Some Michigan lawmakers are working to make sure a pint of beer is really a pint of beer.

A bill introduced last week would amend the Liquor Control Act to require each pint of beer have at least 16 ounces. It would make it an offense to "advertise or sell any glass of beer as a pint in this state unless that glass contains at least 16 ounces of beer."

Rep. Brandon Dillon, R-Grand Rapids and a co-sponsor of the bill, said short pints aren't the most pressing issue facing Michigan or its Legislature. But, he said, "a lot of people, I think, would appreciate knowing what they get when they order a pint."

Self-employed plumber  Gary Lord of Lansing is among them.

Lord said he has been in a few taverns where the pint glasses didn't appear to hold what they advertised.

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"A pint should be a pint, and a U.S. pint to the best of my knowledge has 16 ounces," Lord told the Detroit Free Press at a Lansing bar on Friday.

Some pint-style beer glasses with thicker bottoms hold as little as 12 to 14 ounces.

Bar owner Mark Sellers of Grand Rapids-based Barfly Ventures said the term pint is often used in Michigan as more of a description of the style of beer glass than an exact unit of measure. He said his bars use 16-ounce pint glasses but said many bars use 14-ounce glasses, and some use 20-ounce glasses modeled on the larger British pint.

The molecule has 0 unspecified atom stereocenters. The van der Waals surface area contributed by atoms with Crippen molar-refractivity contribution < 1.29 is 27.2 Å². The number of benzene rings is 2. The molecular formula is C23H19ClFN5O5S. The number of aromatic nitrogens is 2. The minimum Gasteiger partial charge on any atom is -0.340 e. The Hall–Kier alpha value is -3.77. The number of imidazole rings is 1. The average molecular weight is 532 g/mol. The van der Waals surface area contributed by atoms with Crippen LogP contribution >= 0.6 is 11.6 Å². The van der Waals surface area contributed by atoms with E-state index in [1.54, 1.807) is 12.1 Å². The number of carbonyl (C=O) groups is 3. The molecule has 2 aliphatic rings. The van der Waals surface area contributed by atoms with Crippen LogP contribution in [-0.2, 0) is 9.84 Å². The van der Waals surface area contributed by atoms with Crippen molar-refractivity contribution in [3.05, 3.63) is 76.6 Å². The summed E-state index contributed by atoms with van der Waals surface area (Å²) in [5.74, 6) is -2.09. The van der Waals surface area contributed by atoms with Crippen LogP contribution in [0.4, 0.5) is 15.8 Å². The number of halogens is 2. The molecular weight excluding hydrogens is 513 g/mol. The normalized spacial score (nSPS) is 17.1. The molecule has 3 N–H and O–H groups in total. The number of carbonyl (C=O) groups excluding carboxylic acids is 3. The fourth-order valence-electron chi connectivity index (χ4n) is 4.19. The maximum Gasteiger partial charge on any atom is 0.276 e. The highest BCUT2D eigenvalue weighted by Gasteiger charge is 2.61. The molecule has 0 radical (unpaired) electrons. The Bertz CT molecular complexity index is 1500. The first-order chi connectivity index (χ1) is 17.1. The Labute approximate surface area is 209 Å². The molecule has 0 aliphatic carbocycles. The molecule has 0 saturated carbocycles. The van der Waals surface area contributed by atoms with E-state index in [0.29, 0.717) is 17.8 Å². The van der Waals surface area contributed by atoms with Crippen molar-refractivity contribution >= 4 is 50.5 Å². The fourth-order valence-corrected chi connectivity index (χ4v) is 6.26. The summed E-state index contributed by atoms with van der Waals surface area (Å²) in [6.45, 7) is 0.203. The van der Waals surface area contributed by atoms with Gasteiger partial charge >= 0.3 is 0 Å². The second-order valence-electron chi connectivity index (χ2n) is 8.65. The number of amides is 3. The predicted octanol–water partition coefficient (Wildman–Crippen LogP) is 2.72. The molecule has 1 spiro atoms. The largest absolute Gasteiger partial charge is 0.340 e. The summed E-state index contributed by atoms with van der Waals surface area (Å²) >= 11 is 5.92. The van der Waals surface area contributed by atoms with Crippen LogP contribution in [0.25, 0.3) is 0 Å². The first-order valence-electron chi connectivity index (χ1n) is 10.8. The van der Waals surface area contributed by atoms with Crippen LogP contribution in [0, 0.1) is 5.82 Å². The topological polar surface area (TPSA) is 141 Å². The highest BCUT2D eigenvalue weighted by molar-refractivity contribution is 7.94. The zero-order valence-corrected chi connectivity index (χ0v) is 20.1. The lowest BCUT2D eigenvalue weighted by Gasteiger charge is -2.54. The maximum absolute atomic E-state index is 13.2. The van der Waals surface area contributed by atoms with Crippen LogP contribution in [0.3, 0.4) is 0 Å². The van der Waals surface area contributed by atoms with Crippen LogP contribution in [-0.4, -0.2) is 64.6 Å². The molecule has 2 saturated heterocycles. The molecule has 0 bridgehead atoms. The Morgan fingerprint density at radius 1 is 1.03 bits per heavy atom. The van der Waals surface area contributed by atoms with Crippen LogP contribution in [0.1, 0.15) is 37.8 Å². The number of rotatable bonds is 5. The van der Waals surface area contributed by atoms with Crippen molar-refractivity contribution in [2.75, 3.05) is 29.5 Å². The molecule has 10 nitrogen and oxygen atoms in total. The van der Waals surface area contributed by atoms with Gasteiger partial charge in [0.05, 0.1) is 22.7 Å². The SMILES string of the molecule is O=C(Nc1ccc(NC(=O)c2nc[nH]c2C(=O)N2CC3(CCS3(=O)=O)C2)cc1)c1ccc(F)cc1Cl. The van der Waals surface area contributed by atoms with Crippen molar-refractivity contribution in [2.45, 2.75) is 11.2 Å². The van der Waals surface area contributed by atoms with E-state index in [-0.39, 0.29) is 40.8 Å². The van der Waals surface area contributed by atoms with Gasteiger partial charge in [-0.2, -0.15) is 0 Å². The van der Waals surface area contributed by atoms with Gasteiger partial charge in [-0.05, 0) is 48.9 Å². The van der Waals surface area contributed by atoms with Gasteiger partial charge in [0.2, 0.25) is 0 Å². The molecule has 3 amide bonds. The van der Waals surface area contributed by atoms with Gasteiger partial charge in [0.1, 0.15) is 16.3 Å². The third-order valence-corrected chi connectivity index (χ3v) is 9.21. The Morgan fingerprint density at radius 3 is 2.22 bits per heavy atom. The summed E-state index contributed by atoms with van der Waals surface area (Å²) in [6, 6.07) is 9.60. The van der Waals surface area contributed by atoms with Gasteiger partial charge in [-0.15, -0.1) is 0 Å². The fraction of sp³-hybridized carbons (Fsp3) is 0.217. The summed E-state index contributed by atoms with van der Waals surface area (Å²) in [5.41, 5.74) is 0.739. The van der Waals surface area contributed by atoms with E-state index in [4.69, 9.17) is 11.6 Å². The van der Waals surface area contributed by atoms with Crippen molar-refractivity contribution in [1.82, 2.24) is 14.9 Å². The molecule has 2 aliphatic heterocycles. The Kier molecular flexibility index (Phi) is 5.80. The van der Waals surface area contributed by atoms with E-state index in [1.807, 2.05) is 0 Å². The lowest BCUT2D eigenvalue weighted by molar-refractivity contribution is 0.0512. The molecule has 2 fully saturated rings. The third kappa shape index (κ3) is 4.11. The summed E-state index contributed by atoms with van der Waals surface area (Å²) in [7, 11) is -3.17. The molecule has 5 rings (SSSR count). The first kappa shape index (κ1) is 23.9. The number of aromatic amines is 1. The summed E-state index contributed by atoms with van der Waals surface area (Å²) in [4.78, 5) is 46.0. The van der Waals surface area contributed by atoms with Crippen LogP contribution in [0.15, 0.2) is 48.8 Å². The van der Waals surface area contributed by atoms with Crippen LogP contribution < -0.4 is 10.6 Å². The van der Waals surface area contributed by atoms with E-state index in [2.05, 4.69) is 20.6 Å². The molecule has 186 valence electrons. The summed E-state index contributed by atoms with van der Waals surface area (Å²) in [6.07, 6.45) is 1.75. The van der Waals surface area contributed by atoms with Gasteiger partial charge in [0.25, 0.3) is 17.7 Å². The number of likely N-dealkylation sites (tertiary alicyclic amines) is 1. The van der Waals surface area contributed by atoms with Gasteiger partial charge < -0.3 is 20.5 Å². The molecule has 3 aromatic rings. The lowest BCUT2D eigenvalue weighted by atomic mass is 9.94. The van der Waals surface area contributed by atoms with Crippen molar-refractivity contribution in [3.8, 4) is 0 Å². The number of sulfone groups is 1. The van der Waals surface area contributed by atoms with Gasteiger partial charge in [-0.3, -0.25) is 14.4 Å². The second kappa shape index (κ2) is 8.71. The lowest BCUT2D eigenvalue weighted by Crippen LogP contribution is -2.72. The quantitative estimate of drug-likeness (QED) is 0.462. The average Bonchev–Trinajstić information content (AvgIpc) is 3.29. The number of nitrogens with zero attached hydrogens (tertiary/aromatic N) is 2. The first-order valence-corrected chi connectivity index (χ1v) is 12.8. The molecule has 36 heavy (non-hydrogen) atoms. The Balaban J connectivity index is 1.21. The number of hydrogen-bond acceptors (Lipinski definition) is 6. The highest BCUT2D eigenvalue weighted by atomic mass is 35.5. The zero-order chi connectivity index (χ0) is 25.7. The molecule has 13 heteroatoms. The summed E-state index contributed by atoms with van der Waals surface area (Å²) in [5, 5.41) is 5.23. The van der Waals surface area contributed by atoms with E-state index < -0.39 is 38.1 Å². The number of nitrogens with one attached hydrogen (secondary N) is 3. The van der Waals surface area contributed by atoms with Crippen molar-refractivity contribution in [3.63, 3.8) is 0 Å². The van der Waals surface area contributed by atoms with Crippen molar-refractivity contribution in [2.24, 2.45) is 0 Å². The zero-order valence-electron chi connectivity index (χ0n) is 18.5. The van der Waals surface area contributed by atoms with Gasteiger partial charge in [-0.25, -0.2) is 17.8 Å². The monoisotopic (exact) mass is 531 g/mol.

Many bar owners might be up in arms if they have to buy all new glassware, Sellers said.

John Holl, editor of All About Beer magazine in Durham, N.C., called the Michigan bill as "a good step forward" in what he said is a great beer state.

"Cheater pints," glasses that look like the regular size but actually hold less beer, are particularly common in places such as airport bars that have captive customers but can be found almost anywhere, Holl said.

Bars that don't want to replace their undersize glassware have a simple solution to the problem, he said: Stop calling  them pints.